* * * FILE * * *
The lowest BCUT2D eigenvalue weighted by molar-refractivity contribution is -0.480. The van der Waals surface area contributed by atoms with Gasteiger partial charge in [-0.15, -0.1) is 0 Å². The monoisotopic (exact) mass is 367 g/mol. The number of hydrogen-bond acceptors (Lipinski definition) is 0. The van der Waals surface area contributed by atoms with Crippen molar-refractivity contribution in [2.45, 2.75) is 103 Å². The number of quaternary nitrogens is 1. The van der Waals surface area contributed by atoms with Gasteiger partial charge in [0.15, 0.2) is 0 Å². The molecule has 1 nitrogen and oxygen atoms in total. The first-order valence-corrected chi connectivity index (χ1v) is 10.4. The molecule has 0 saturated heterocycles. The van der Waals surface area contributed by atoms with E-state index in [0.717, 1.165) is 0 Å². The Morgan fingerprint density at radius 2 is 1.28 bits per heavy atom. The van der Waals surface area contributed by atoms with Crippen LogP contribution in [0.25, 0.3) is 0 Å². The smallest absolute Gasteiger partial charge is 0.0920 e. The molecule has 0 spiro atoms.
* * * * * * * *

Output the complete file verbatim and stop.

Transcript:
The lowest BCUT2D eigenvalue weighted by molar-refractivity contribution is -0.480. The van der Waals surface area contributed by atoms with Gasteiger partial charge in [-0.15, -0.1) is 0 Å². The monoisotopic (exact) mass is 367 g/mol. The number of hydrogen-bond acceptors (Lipinski definition) is 0. The van der Waals surface area contributed by atoms with Crippen molar-refractivity contribution in [2.45, 2.75) is 103 Å². The number of quaternary nitrogens is 1. The van der Waals surface area contributed by atoms with Gasteiger partial charge in [0.15, 0.2) is 0 Å². The molecule has 1 nitrogen and oxygen atoms in total. The first-order valence-corrected chi connectivity index (χ1v) is 10.4. The molecule has 0 saturated heterocycles. The van der Waals surface area contributed by atoms with E-state index in [0.717, 1.165) is 0 Å². The Morgan fingerprint density at radius 2 is 1.28 bits per heavy atom. The van der Waals surface area contributed by atoms with Crippen LogP contribution in [0.25, 0.3) is 0 Å². The smallest absolute Gasteiger partial charge is 0.0920 e. The molecule has 0 spiro atoms.